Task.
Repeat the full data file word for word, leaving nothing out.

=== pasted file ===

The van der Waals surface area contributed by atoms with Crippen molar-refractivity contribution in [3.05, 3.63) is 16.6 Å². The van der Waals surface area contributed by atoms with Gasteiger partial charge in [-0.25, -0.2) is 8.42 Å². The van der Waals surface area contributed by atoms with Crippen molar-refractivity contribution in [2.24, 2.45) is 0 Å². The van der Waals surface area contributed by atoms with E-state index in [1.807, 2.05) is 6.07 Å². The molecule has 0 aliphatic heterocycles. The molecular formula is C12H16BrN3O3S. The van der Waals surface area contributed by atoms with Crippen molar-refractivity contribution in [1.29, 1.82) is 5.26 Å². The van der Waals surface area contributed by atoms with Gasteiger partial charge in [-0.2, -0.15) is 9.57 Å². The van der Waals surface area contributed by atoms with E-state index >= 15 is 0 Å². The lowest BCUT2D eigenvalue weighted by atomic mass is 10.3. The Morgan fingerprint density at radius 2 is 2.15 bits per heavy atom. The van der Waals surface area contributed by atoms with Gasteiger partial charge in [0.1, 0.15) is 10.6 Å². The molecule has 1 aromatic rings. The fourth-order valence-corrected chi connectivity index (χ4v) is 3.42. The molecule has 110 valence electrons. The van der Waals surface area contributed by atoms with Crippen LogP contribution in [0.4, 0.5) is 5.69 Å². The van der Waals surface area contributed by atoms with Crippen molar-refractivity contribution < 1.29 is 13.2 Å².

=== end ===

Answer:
The van der Waals surface area contributed by atoms with Crippen molar-refractivity contribution in [3.05, 3.63) is 16.6 Å². The van der Waals surface area contributed by atoms with Gasteiger partial charge in [-0.25, -0.2) is 8.42 Å². The van der Waals surface area contributed by atoms with Crippen molar-refractivity contribution in [2.24, 2.45) is 0 Å². The van der Waals surface area contributed by atoms with E-state index in [1.807, 2.05) is 6.07 Å². The molecule has 0 aliphatic heterocycles. The molecular formula is C12H16BrN3O3S. The van der Waals surface area contributed by atoms with Crippen molar-refractivity contribution in [1.29, 1.82) is 5.26 Å². The van der Waals surface area contributed by atoms with Gasteiger partial charge in [-0.2, -0.15) is 9.57 Å². The van der Waals surface area contributed by atoms with E-state index >= 15 is 0 Å². The lowest BCUT2D eigenvalue weighted by atomic mass is 10.3. The Morgan fingerprint density at radius 2 is 2.15 bits per heavy atom. The van der Waals surface area contributed by atoms with Gasteiger partial charge in [0.1, 0.15) is 10.6 Å². The molecule has 1 aromatic rings. The fourth-order valence-corrected chi connectivity index (χ4v) is 3.42. The molecule has 110 valence electrons. The van der Waals surface area contributed by atoms with Crippen LogP contribution in [0.4, 0.5) is 5.69 Å². The van der Waals surface area contributed by atoms with Crippen molar-refractivity contribution < 1.29 is 13.2 Å².